• Russell Hartenberger Steve Reich. This search brought you to my post on Hartenberger’s stellar book, Performance Practice in the Music Of Steve Reich. In my post I wrote:
“As I read Performance Practice I was struck by the similarities between its flow and the gradual unfolding of Reich’s music. The smooth surface of Hartenberger’s writing belies the layers of experiential, theoretical, and anecdotal analysis that lie underneath. Like the percussionist drumming out resultant patterns heard in the polyrhythm mix, one phrase at a time, Hartenberger makes a case for the ways in which music ‘with rhythm as one of its primary structural components can be spine-tingling and beautiful’ (239). Performance Practice is a systematic and nuanced unpacking of the thinking, structures, and playing techniques involved in Reich’s early works, leading us ‘beneath the surface of the music to the joy of rhythmic beauty’ (ibid.).”
• does the power of habit help musicians. This search brought you to my post on Charles Duhigg’s The Power Of Habit. In my post I wrote about applying lessons from the book to music (specifically to an ill-conceived but experimentally intentioned attempt to get into country music):
“Reading Duhigg’s book it struck me that as music listeners we often approach our favorite musics as kinds of habits with their own cues, routines, and rewards. Music can give us a kind of ‘fix’ of our favorite sound combinations. What’s more, it’s also excellent at creating desire within its own structures–setting up stimulus cues through melody, harmony, and rhythm and then prolonging our wait for the reward—like that huge chorus, the cathartic chord cadence, the infectious hook, or the massive beat.”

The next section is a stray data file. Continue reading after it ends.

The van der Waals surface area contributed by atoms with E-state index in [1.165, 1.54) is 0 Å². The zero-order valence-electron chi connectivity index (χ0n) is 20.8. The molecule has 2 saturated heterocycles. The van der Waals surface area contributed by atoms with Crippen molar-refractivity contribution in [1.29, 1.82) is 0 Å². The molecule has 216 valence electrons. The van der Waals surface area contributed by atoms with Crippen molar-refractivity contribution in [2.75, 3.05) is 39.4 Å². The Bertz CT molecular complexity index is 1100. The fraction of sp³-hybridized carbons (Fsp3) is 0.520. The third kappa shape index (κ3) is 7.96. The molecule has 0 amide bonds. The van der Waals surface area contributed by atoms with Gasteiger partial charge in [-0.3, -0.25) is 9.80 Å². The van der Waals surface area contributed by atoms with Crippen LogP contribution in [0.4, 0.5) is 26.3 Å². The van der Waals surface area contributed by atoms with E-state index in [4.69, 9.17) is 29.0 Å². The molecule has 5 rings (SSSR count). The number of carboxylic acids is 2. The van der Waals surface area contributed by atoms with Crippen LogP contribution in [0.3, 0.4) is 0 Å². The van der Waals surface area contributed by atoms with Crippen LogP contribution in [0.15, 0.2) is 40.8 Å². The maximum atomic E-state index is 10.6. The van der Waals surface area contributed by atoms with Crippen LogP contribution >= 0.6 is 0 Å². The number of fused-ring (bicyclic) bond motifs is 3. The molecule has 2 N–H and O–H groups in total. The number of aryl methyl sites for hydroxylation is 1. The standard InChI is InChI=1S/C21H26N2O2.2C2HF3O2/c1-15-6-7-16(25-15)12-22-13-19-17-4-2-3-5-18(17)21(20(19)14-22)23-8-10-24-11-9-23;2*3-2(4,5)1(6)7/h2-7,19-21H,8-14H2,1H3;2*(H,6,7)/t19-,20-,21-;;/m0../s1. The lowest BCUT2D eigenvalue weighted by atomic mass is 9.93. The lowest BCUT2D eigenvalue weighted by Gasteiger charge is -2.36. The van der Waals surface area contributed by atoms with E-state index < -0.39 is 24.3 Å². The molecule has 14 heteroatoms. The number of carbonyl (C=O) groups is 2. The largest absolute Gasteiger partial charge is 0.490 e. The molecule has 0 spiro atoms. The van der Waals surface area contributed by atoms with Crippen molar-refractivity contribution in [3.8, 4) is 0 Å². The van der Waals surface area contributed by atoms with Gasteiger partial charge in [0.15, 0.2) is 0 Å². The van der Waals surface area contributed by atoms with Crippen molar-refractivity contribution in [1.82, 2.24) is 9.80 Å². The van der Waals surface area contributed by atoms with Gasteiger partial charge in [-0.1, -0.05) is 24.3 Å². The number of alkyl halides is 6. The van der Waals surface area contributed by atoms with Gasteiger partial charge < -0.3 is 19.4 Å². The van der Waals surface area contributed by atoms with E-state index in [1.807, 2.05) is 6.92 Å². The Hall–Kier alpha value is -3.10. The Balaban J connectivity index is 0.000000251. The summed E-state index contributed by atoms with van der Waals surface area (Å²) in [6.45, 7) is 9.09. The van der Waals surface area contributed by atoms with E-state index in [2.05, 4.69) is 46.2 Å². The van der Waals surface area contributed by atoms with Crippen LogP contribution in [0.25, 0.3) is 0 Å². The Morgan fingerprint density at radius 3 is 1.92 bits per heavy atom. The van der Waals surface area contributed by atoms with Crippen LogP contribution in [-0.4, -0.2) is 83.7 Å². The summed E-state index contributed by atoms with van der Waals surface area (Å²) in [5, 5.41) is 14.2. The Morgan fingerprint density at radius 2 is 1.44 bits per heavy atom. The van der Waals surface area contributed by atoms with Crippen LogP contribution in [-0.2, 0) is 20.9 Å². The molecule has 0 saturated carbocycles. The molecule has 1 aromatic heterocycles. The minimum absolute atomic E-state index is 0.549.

• michel bras. This search brought you to my post on a documentary about the (self-taught) French chef Michel Bras. In my post I wrote:
“As is the case with someone who experiences synesthesia (experiencing one sensory domain in terms of another–like hearing a chord and seeing the color purple, etc.), Bras is taking in something visual but funneling it through olfactory means: a sight becoming a taste (not to mention a texture, a set of relations and contrasts). It’s all about one of my favorite processes: transformation. And not only does Bras work cross-sensorially to transform elements from one sphere to another, he also gets deeply into the materials of his craft…”
Dilla used just a single instrument to make his tracks.
I noticed the sound while driving
flipping through radio stations
listening to new york’s hottest hip hop and r & b
not from back then
but from the edge of right now
a soundtrack to the road’s present
I keep pursuing over the horizon
I noticed the hi hats
chattering in double-time
sixteenth and thirty-second notes
dividing and slicing the beat
which was otherwise so spacious
so empty and slow
like my thoughts
cymbals telling a high frequency story
about music technology
to the “note repeat” button
to the “double time” function
that sounds cool.
let’s keep that.
those hats definitely make the beat better.